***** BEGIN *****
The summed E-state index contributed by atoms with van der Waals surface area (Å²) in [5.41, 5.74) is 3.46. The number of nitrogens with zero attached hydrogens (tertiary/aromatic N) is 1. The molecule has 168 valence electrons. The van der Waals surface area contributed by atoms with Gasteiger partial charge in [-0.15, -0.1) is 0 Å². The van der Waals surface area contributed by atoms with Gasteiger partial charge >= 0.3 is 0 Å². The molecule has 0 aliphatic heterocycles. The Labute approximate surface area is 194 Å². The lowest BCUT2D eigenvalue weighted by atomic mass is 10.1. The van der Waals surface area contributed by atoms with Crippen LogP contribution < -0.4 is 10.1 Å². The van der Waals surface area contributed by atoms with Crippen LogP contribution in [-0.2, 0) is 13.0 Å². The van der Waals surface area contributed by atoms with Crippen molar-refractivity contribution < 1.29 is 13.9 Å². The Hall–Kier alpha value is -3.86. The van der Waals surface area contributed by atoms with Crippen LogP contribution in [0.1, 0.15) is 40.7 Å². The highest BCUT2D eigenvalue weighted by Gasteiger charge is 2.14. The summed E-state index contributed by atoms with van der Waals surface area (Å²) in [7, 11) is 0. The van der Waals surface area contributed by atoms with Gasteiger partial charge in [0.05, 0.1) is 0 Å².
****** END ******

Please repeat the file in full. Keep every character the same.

The summed E-state index contributed by atoms with van der Waals surface area (Å²) in [5.41, 5.74) is 3.46. The number of nitrogens with zero attached hydrogens (tertiary/aromatic N) is 1. The molecule has 168 valence electrons. The van der Waals surface area contributed by atoms with Gasteiger partial charge in [-0.15, -0.1) is 0 Å². The van der Waals surface area contributed by atoms with Gasteiger partial charge >= 0.3 is 0 Å². The molecule has 0 aliphatic heterocycles. The Labute approximate surface area is 194 Å². The lowest BCUT2D eigenvalue weighted by atomic mass is 10.1. The van der Waals surface area contributed by atoms with Crippen LogP contribution < -0.4 is 10.1 Å². The van der Waals surface area contributed by atoms with Crippen LogP contribution in [-0.2, 0) is 13.0 Å². The van der Waals surface area contributed by atoms with Crippen molar-refractivity contribution < 1.29 is 13.9 Å². The Hall–Kier alpha value is -3.86. The van der Waals surface area contributed by atoms with Crippen LogP contribution in [0.1, 0.15) is 40.7 Å². The highest BCUT2D eigenvalue weighted by Gasteiger charge is 2.14. The summed E-state index contributed by atoms with van der Waals surface area (Å²) in [7, 11) is 0. The van der Waals surface area contributed by atoms with Gasteiger partial charge in [0.05, 0.1) is 0 Å².